After being stood up by the waitress at the hotel he's staying at, Peter sees the diner roped off as a crime scene, where he's treated as a suspect in the disappearance of Krista, since he's a suspicious-acting drifter who checks into motels under assumed names, and goes a little shifty when he sees a smirking Newton in the crowd of crime-scene looky-loos, and knows a little more than an innocent person would about the piece of brain missing from Krista's brain when she turns up dead.
After Broyles vouches for Peter's bona fides (and promises Peter he won't say anything to Walter), Peter starts helping in the investigation, telling the local sheriffs that the brain-stealers are likely after him. Then a sheriff goes missing, and his partner (played by Martha Plimpton) needs Peter's help finding him.
While Walter falls apart back home without his son, Peter's sanity is being questioned by Martha Plimpton (and himself) because of the oddness (and lack of evidence) of these supposed bad guys who shape-shift and remove frontal lobes. Olivia manages to glean from Broyles that Peter is in Washington, and she and Walter head to the airport.
But after Peter and Plimpton find the sheriff before he's killed, Peter's visited by Newton in his hotel room, who introduces him to Mr. Secretary -- Walternate, to little surprise. But it's still cool to see it actually happen.
A semi slices through the night in "Noyo County" Washington, stopping at the Hilltop Café, which not only subscribes to the rule that every roadside diner has to pretend it has a menu item that is vaguely "famous" (in this case, pies) but has actually permanently enshrined its famous item in the lighted sign. Somewhat mitigated this phenomenon is how often diners inadvertently rectify that through incorrect use of quotation marks. When you see a sign that says "Try our 'famous' ribs," is that establishment mocking itself?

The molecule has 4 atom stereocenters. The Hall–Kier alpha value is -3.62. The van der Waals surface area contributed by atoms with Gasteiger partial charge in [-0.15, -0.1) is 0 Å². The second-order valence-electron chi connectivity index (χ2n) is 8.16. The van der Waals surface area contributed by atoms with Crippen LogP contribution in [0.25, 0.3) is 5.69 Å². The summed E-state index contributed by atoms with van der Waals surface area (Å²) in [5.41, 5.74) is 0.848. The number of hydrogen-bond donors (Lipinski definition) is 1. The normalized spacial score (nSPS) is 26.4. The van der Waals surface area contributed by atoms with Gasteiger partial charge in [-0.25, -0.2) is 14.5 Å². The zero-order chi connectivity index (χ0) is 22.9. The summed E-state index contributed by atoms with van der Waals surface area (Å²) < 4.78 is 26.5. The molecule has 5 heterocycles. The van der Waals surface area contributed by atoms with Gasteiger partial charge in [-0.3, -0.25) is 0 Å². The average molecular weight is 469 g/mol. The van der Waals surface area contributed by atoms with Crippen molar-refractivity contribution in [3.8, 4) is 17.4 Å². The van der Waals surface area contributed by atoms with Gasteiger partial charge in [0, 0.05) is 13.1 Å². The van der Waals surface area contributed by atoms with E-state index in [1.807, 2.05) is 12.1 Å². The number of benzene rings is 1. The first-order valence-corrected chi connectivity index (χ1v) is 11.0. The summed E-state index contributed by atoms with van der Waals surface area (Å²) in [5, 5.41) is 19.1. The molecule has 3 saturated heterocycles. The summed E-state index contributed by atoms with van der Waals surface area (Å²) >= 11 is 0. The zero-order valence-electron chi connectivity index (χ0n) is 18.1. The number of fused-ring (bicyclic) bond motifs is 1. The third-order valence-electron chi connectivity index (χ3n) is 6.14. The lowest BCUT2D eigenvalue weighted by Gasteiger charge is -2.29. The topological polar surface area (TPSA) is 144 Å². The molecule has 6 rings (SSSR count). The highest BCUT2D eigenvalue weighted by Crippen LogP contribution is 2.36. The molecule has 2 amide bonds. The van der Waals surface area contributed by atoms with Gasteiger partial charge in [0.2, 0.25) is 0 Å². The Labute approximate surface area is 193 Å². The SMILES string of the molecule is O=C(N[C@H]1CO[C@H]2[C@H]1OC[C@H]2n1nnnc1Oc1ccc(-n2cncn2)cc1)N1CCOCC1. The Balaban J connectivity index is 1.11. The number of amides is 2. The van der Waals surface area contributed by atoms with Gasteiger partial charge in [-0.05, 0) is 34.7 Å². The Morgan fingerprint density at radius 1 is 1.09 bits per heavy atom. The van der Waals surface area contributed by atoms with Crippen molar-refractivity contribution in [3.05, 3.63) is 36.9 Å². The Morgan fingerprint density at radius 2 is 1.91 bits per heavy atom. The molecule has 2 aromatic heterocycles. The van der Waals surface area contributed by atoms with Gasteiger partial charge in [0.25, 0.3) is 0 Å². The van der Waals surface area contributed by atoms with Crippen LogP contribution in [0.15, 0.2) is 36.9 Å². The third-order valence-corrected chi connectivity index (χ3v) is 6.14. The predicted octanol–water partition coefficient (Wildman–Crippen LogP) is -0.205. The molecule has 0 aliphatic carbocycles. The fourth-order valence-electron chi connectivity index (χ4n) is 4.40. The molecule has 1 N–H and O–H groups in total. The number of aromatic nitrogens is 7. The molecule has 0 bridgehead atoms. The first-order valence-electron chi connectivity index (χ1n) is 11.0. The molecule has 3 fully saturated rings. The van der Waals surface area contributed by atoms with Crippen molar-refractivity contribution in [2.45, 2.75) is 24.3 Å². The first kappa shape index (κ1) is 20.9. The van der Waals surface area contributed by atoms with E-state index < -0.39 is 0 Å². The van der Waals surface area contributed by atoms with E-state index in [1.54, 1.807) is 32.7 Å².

ANYWAY, inside, the waitress is giving some burly bearded fellow coffee that is presumably laced with amphetamines. "Drink that. Avoid the radar. You'll be in Oakland in no time." Then she gives "Raymond" a CD that says "Raymonds music" on it, so I guess in-depth apostrophe knowledge isn't required to work at the Hilltop Café.
Then she's plopping some whipped cream on a piece of pecan pie and schlepping it over to ... Peter, who smiles at the cute, flirty waitress. Before Peter gets too excited, though, I'd like to point out that she does work for tips. "Where was I?" she asks Peter, who says, "Well, you were in the middle of telling me how you moved around a lot as a kid, but I got to tell you, now I'm hopelessly intrigued with these CDs." And it only gets worse as she says that she's known among the regulars for creating playlists based on people's "auras," which should have sent Peter running right there, but because she's cute he asks how often she thinks he'd have to come in to sleep with her, I mean, "be considered a regular." She says she thinks she can get him "on the list," but he has to tell her where he's from.
"Technically, I'm from no place you've ever heard of. But let's just say Boston," says Peter, and the waitress asks how long he's here for, and then he admits he's just passing through. "To?" she prompts. "I don't know yet," he says, and she agrees to burn him a CD. He's surprised, and asks what he did right. "It's a long road to 'I don't know yet.' I want to make sure you stay awake out there," she says, which is great, considering that she's sending out all these truckers on the highways all cranked up. And then she says she likes his eyes, and asks where he's staying. Drake's Bay Motel, says Peter, knowing that the deal has already been sealed. She promises to drop it by after her shift, and drops his bill on the table. She leaves before Peter has a chance to get pissed at having to pay $5.95 at a rinky-dink diner for a measly slice of pie. Well, they are famous. And she did dot the "I" with a heart, so that was nice.